The Investment Opportunities in the UK and European regions after COVID-19

PBEC Insights UK & EU Markets – July 2020 An opinion piece by Renee Pan

Brexit and the 2019 general election has caused significant financial uncertainty within the UK. Brexit even though widely forgotten during the coronavirus pandemic is still very much alive. The UK are entering critical stage of negotiations with European Union. This along with the coronavirus (COVID-19) situation has increased the level of financial uncertainty within the region. Given the unprecedented scale of disruption caused by the COVID-19 pandemic, economies have stalled within most segments of the UK and wider global economies in ways not seen since the World War II, the prediction is that a  recession is likely to occur in the  very near future, which may well change how we live, work and operate for many years to come. This unprecedented change will provide many investment opportunities. Opening up new and additional levels of investment area for the APAC region investment companies, particularly within both the technology and healthcare sectors.

Investment models based on macro themed-approaches will provide less useful investment guidelines. This significant economic challenge under the current global pandemic environment is likely to increase financial volatility in certain geographical areas and add downward pressure on produc and services pricing. However, this environment also provides an extraordinary opportunity for investors to acquire quality companies at lower than expected valuations. Valuation are again at attractive levels. However, in is appreciated and understood that things may get worse before they get better. In these uncertain times, it is always tempting to wait for the perceived bottom to be reached.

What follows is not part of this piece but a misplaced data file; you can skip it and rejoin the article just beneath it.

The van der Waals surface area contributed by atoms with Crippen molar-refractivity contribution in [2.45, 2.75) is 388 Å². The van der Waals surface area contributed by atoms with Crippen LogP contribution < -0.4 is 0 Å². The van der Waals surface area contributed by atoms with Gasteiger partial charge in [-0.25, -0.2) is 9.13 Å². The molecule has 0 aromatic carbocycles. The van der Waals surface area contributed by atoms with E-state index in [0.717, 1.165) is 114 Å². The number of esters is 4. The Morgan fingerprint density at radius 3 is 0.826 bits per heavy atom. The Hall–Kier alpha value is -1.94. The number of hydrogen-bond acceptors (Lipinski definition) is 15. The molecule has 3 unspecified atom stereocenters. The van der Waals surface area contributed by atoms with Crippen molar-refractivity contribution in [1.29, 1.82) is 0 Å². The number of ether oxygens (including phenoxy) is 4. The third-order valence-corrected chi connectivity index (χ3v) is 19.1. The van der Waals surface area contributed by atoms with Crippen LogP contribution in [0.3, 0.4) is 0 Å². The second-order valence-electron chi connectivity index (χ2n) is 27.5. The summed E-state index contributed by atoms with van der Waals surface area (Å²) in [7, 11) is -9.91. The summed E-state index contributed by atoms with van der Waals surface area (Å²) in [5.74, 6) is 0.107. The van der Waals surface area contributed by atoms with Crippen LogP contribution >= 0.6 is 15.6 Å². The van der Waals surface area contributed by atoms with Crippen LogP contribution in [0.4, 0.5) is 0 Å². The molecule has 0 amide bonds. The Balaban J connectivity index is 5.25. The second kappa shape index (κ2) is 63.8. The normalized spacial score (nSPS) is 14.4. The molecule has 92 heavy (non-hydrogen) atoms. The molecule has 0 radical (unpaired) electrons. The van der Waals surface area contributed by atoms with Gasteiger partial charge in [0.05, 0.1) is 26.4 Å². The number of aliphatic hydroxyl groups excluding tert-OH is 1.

Against the background of a weaker sterling currency, this will make acquisition and investments within the UK attractive for the first half of 2020. Sterling fell dramatically against the Chinese yuan following the UK’s vote to leave the EU in June 2016 and it has remained at a low level against the major currencies ever since. In August 2019, the sterling currency reached its history lowest point against the Chinese yuan for past two years. Asian investors, both private and institutional investment enterprises have been actively snapping up bargains. Uncertainty around Brexit plus the COVID-19 means a wide range of quality UK assets have been available to purchase with deals worth a total of £3.6 billion. During the second half of 2019, the sterling made a modest recovery following the appointment of a new UK prime minister, Boris Johnson and the subsequent general election in December 2019, created a clear outcome and greater certainty within financial markets.

China’s Belt and Road inspiration has enforced a more focused overseas investment strategy, it remains generally keen on seeing growth opportunities pursued internationally in a range of strategically valid areas from infrastructure projects to cutting-edge technologies. During the outbreak of  COVID-19, the Chinese businesses continue to pursue and try to complete overseas deals and pay attention to existing international operations, the UK is committed to strengthening its economic relationship with China even during the expected economic recession. However, with a wide range of international events planned and financial trends changes, this will continue to shape trade and investment patterns and opportunities between the UK and China for some time to come.